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Southern Historical Society Papers, Volume 25. (ed. Reverend J. William Jones), Malvern HillJuly 1, 1862. (search)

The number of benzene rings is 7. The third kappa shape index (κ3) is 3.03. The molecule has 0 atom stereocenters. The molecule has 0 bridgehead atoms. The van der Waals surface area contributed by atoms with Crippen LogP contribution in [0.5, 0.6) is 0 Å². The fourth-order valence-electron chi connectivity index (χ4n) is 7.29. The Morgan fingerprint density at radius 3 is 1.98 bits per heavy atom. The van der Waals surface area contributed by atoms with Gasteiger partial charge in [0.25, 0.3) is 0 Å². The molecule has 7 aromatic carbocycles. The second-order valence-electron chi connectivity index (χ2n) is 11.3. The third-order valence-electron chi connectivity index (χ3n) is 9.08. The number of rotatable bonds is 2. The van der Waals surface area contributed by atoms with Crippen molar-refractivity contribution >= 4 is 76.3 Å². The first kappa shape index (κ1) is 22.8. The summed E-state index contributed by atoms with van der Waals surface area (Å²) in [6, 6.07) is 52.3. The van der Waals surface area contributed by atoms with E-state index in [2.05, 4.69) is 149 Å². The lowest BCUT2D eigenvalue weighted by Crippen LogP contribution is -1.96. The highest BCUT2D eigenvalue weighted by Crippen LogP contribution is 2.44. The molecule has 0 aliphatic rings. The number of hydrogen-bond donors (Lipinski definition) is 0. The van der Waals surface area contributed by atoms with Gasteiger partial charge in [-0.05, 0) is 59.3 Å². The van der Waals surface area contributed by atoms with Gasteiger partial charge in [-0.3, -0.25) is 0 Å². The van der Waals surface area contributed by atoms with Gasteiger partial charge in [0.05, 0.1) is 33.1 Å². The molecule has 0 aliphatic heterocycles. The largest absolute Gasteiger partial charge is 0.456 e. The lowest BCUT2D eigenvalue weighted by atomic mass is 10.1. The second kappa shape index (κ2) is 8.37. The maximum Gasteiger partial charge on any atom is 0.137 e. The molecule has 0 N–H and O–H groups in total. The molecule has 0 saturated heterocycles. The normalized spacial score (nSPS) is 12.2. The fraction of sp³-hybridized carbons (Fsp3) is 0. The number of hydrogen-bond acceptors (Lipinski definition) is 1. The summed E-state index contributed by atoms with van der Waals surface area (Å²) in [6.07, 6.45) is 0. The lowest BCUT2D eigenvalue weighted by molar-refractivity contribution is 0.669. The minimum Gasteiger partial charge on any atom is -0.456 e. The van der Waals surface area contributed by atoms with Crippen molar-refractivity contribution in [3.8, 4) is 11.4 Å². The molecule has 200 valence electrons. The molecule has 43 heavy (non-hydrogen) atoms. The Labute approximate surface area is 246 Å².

y cannonading in front announced the engagement of General Longstreet at Frazier's Farm, and made me eager to press forward, but the strong position of the enemy for defending the passage, prevented my advancing until the following morning. Major Dabney, in his life of Jackson, says: On this occasion it would appear, if the vast interests dependent upon General Jackson's co-operation with the proposed attack upon the centre were considered, that he came short of the efficiency in action for which he was everywhere else noted. Then, after showing how the crossing might have been effected, Dabney adds: The list of casualties would have been larger than that presented on the 20th, of one cannoneer wounded; but how much shorter would have been the bloody list filled up the next day at Malvern Hill. Dr. Harvey Black, who was with General Jackson at the time, has often told me that the General was completely overcome by fatigue, and, having fallen asleep, it was impossible to arouse hi